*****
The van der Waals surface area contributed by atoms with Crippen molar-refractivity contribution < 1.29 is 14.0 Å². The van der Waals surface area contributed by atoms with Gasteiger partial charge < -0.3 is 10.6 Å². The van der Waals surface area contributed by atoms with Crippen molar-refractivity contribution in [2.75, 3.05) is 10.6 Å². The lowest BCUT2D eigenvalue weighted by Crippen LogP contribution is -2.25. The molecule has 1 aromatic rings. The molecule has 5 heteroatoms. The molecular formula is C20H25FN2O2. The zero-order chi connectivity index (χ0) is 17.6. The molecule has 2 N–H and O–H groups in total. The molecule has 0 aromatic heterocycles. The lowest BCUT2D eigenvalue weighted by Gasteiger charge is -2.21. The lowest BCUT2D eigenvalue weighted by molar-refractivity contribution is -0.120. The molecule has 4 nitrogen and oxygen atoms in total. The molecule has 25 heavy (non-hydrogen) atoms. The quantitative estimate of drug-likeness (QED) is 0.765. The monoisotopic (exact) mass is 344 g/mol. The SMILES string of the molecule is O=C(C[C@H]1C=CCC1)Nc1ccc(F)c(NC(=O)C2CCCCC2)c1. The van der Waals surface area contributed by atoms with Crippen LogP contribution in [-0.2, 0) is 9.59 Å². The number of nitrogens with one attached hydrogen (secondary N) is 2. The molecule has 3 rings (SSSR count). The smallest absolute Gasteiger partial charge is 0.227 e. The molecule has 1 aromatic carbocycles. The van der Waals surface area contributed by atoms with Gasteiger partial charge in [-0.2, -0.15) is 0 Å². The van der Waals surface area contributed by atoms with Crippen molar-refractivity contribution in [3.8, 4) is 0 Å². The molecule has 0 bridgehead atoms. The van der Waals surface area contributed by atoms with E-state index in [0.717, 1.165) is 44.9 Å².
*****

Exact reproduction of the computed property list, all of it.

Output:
The van der Waals surface area contributed by atoms with Crippen molar-refractivity contribution < 1.29 is 14.0 Å². The van der Waals surface area contributed by atoms with Gasteiger partial charge < -0.3 is 10.6 Å². The van der Waals surface area contributed by atoms with Crippen molar-refractivity contribution in [2.75, 3.05) is 10.6 Å². The lowest BCUT2D eigenvalue weighted by Crippen LogP contribution is -2.25. The molecule has 1 aromatic rings. The molecule has 5 heteroatoms. The molecular formula is C20H25FN2O2. The zero-order chi connectivity index (χ0) is 17.6. The molecule has 2 N–H and O–H groups in total. The molecule has 0 aromatic heterocycles. The lowest BCUT2D eigenvalue weighted by Gasteiger charge is -2.21. The lowest BCUT2D eigenvalue weighted by molar-refractivity contribution is -0.120. The molecule has 4 nitrogen and oxygen atoms in total. The molecule has 25 heavy (non-hydrogen) atoms. The quantitative estimate of drug-likeness (QED) is 0.765. The monoisotopic (exact) mass is 344 g/mol. The SMILES string of the molecule is O=C(C[C@H]1C=CCC1)Nc1ccc(F)c(NC(=O)C2CCCCC2)c1. The van der Waals surface area contributed by atoms with Crippen LogP contribution in [-0.2, 0) is 9.59 Å². The number of nitrogens with one attached hydrogen (secondary N) is 2. The molecule has 3 rings (SSSR count). The smallest absolute Gasteiger partial charge is 0.227 e. The molecule has 1 aromatic carbocycles. The van der Waals surface area contributed by atoms with Gasteiger partial charge in [-0.2, -0.15) is 0 Å². The van der Waals surface area contributed by atoms with Crippen molar-refractivity contribution in [3.8, 4) is 0 Å². The molecule has 0 bridgehead atoms. The van der Waals surface area contributed by atoms with E-state index in [0.717, 1.165) is 44.9 Å².